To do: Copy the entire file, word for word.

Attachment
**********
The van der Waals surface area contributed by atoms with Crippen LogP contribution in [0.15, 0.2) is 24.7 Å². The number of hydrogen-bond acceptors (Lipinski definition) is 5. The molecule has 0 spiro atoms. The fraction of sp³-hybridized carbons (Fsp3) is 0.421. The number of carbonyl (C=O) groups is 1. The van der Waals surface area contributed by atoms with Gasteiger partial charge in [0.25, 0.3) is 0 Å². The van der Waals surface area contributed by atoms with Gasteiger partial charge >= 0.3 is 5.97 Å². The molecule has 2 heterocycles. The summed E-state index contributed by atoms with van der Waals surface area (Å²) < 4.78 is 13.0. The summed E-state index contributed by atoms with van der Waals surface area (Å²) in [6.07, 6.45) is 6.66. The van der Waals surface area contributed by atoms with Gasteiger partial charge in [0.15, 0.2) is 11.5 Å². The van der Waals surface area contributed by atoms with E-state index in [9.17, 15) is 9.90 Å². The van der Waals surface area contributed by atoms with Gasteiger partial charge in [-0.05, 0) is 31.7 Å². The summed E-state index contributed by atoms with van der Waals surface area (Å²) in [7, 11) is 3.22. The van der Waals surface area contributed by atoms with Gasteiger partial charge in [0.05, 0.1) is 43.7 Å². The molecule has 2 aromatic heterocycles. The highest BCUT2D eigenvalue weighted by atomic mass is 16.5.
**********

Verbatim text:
The van der Waals surface area contributed by atoms with Crippen LogP contribution in [0.15, 0.2) is 24.7 Å². The number of hydrogen-bond acceptors (Lipinski definition) is 5. The molecule has 0 spiro atoms. The fraction of sp³-hybridized carbons (Fsp3) is 0.421. The number of carbonyl (C=O) groups is 1. The van der Waals surface area contributed by atoms with Gasteiger partial charge in [0.25, 0.3) is 0 Å². The van der Waals surface area contributed by atoms with Gasteiger partial charge >= 0.3 is 5.97 Å². The molecule has 2 heterocycles. The summed E-state index contributed by atoms with van der Waals surface area (Å²) < 4.78 is 13.0. The summed E-state index contributed by atoms with van der Waals surface area (Å²) in [6.07, 6.45) is 6.66. The van der Waals surface area contributed by atoms with Gasteiger partial charge in [0.15, 0.2) is 11.5 Å². The van der Waals surface area contributed by atoms with E-state index in [9.17, 15) is 9.90 Å². The van der Waals surface area contributed by atoms with Gasteiger partial charge in [-0.05, 0) is 31.7 Å². The summed E-state index contributed by atoms with van der Waals surface area (Å²) in [7, 11) is 3.22. The van der Waals surface area contributed by atoms with Gasteiger partial charge in [0.05, 0.1) is 43.7 Å². The molecule has 2 aromatic heterocycles. The highest BCUT2D eigenvalue weighted by atomic mass is 16.5.